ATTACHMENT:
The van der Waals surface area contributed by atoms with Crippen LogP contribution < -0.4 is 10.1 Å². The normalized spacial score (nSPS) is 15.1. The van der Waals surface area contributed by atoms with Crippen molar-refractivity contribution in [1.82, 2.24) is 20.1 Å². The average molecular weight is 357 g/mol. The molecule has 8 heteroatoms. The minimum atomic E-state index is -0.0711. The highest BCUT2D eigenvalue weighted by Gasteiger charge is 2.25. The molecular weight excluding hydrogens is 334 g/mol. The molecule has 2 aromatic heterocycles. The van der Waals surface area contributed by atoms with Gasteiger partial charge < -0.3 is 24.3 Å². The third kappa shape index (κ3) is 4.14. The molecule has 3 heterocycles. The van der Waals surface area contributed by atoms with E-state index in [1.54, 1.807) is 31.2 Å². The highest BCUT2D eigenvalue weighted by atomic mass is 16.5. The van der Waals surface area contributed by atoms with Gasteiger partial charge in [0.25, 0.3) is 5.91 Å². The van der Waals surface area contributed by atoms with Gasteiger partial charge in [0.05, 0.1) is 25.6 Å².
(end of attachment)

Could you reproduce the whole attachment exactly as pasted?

The van der Waals surface area contributed by atoms with Crippen LogP contribution < -0.4 is 10.1 Å². The normalized spacial score (nSPS) is 15.1. The van der Waals surface area contributed by atoms with Crippen molar-refractivity contribution in [1.82, 2.24) is 20.1 Å². The average molecular weight is 357 g/mol. The molecule has 8 heteroatoms. The minimum atomic E-state index is -0.0711. The highest BCUT2D eigenvalue weighted by Gasteiger charge is 2.25. The molecular weight excluding hydrogens is 334 g/mol. The molecule has 2 aromatic heterocycles. The van der Waals surface area contributed by atoms with Gasteiger partial charge < -0.3 is 24.3 Å². The third kappa shape index (κ3) is 4.14. The molecule has 3 heterocycles. The van der Waals surface area contributed by atoms with E-state index in [1.54, 1.807) is 31.2 Å². The highest BCUT2D eigenvalue weighted by atomic mass is 16.5. The van der Waals surface area contributed by atoms with Gasteiger partial charge in [0.25, 0.3) is 5.91 Å². The van der Waals surface area contributed by atoms with Gasteiger partial charge in [0.05, 0.1) is 25.6 Å².